creating a new (and improved) comfortability

The weirdest part about being halfway through my first semester of college is that I am still seventeen years old. “You are all adults now,” they exclaim. “I am not an adult,” I insolently replied (in my mind). I’ll have to discover a new rebuttal, as my childhood will be over in nine days from when I am writing this. I’m a seventeen-year-old, but I was a different seventeen-year-old when I arrived at Geneseo on August 22, 2023. I no longer sleep in an opulent queen-sized bed, now my feet dangle off my minuscule twin XL. I used to lavishly lounge in my bathtub with a cup of tea and a portable speaker sounding Rachmaninoff’s Piano Concerto No.2; I imagined I was an early 20th-century Russian tsar soothing away the arctic chill. Now, I wear flip-flops when I cleanse in a shower with only two settings: scalding hot and unsatisfactory lukewarm. They’ll even spontaneously switch between them just to shake things up a bit! That’s not going to hack it to soothe Geneseo’s arctic chill, and nobody is living like royalty up here.

Whether productive or not, the most prominent sensations have originated through the desire to be comfortable again. What even is “comfortable?” Is waiting until the last day to get that problem set done comfortable? Is avoiding FOMO by going out two nights in a row comfortable? Is skipping breakfast to secure an extra thirty minutes of beauty sleep comfortable? All these scenarios are comfortable… until they aren’t. One either is forced to cram their schoolwork in, sleep in, and skip lectures because they feel a little too good in their bed, or they finish it before their party and have a stress-free evening. More times than not, I’ve been person number one, but one thing about Scorpios is that no matter how tough the going gets, we’ll work tirelessly to handle our business in the least efficient ways manageable. I was never a straight-A student, but unless Brightspace is lying to me, I can call myself one for the first time. The college system is truly working better for me, for now. My teachers rambled on about how, eventually, my bad habits will “catch up to me.” Clearly, I just run fast, so I guess that doctrine never applied to me. At the end of the day, if you want to be a straight-A student, don’t do what I do.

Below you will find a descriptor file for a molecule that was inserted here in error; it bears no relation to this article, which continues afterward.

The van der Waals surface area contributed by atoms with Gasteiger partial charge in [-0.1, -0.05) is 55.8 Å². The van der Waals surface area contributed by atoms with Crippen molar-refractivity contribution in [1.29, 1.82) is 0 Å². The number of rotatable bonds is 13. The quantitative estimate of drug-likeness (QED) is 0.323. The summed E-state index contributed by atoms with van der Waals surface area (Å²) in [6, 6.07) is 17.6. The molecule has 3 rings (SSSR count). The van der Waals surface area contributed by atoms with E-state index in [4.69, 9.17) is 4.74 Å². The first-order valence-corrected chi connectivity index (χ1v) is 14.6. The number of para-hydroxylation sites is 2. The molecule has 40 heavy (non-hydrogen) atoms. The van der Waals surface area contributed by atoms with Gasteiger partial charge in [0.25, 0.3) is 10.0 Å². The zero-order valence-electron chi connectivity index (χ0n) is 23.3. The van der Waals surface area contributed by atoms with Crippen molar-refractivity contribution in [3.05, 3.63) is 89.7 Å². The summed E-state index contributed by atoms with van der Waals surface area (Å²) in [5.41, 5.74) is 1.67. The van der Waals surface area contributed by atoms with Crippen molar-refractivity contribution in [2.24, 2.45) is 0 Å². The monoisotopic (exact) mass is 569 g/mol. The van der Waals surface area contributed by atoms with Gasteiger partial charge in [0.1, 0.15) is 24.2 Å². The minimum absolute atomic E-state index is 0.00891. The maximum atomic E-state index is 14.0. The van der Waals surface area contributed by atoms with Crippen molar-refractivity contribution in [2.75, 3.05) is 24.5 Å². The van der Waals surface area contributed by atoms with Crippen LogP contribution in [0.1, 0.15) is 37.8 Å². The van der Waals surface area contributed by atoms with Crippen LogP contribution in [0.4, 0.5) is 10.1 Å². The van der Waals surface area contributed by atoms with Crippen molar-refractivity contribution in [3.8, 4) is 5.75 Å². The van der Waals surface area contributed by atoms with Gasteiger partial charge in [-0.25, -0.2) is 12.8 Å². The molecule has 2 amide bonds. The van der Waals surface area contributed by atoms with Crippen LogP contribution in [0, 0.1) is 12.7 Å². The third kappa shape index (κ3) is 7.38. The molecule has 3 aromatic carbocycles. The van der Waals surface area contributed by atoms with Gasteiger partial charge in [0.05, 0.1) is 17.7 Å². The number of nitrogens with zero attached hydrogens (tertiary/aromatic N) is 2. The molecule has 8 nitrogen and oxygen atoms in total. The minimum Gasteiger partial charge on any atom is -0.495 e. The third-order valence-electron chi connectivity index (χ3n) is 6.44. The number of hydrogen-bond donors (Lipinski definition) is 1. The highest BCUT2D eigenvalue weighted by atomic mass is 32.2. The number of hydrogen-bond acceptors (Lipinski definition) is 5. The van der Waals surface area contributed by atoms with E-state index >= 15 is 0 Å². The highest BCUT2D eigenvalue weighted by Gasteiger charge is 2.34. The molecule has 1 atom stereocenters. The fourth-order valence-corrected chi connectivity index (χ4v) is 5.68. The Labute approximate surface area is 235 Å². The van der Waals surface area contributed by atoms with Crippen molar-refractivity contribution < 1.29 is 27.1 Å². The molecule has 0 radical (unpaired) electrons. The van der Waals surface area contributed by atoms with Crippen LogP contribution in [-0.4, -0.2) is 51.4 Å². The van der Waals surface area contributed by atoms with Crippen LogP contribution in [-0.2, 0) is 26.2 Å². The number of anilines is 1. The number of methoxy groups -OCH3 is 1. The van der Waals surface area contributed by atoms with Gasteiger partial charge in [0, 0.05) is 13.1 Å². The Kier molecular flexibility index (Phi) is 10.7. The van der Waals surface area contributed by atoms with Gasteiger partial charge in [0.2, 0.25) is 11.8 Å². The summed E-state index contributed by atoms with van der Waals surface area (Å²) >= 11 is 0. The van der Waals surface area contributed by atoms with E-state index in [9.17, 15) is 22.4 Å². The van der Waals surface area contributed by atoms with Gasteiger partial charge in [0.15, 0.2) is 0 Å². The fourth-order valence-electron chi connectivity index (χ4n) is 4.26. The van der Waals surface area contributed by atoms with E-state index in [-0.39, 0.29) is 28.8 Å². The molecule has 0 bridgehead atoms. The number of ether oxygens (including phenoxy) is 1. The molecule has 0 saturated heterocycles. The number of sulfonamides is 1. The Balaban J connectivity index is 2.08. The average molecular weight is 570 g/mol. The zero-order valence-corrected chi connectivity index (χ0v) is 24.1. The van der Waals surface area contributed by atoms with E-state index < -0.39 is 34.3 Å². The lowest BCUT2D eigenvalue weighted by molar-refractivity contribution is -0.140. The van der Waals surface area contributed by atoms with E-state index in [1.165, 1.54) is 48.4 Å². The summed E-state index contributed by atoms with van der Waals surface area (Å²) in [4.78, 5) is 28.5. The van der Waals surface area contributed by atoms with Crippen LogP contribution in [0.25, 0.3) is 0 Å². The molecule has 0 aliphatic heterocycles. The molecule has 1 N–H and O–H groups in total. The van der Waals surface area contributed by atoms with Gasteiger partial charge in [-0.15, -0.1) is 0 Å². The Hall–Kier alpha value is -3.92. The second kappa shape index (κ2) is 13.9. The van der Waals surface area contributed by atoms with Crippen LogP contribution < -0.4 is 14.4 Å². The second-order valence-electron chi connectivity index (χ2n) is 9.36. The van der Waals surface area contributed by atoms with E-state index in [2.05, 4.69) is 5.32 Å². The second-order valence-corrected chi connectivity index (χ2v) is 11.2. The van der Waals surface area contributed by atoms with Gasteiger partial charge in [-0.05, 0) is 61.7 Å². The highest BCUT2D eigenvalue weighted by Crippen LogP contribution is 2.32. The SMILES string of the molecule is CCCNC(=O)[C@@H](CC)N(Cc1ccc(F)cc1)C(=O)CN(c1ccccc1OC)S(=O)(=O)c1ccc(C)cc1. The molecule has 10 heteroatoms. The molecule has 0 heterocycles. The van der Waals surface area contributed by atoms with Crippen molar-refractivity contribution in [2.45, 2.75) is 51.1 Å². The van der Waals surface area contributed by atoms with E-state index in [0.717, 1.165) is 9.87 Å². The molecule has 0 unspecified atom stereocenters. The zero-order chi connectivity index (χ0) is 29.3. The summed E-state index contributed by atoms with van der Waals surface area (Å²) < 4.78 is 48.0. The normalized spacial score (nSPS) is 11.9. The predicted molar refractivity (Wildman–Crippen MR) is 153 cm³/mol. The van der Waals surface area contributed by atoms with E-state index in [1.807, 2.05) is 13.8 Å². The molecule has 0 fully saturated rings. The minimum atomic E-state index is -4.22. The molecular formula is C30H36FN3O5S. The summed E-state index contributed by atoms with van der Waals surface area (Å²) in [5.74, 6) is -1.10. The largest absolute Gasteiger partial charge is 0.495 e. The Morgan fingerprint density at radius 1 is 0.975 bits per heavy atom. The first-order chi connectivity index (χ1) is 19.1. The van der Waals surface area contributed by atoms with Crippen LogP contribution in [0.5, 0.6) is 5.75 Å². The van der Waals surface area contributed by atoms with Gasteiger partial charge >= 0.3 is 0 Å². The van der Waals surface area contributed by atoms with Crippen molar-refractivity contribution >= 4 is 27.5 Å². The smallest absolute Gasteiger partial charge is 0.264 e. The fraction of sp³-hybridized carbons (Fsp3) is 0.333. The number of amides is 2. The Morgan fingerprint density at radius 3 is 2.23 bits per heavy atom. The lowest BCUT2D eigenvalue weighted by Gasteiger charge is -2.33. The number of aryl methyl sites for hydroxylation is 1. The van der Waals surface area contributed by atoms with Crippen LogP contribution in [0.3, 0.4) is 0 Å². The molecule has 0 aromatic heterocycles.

My INTD105 section is going abnormally well. I say “abnormally” because I’ve never enjoyed English, but I have enjoyed theatre. It’s infinitely easier to connect to works discussing the effects of theatre on the individual for me, a stage performer with nine years of work in the field. I’ve enjoyed The Theatre of War by Bryan Doerries, which delineates his work with his theatre company, Theater of War, in presenting readings of classical Greek tragedy to a range of military organizations followed by town-hall style discussions which according to Doerries’ website, “confront social issues by drawing out raw and personal reactions to themes highlights in the plays… “ (“Theater of War – About”). The most important part of my creative process as a performer is always connecting the work to my life. As Richard Taruskin- an American musicologist and prominent music historian (yes, this is just an excuse to plug my Music History class), puts it in his essay, “The Authenticity Movement Can Become a Positivistic Purgatory, Literalistic and Dehumanizing,” regarding the authenticity of modern performances of historical musical works, authenticity is not saying what you mean but “knowing what you mean and acting in accordance with one’s knowledge…” (Taruskin). After reading Doerries’ work, Greek tragedy became so much more than an out-of-touch, mundane snoozefest. It now demands my attention to not just know what happened, but to discuss why it happened and what it means to me. The sophomoric question, “Why should I care?” is now asked sincerely.

For the end of the semester, I hope for things that everybody else hopes. I hope to learn to manage my work comfortably, so I don’t end up having a grade-sinking revelation this semester. I hope to learn to consistently perform the habits I’m struggling with whilst awarding myself grace for inevitable setbacks. Above all, I hope to continue to bond with the lovely folks I’ve met through classes and clubs- especially my a cappella group, “The Southside Boys.” I mean it when I say these guys are my family. If you are reading this and have thought about singing, audition for an a cappella group (maybe even SSB!). It has been the most worthwhile and meaningful experience during my time here. Whatever you like to do, I hope you are finding your corner of the sky. In the first half of the semester, I found the perfect plot of land. All that’s left to do is slowly start to build.

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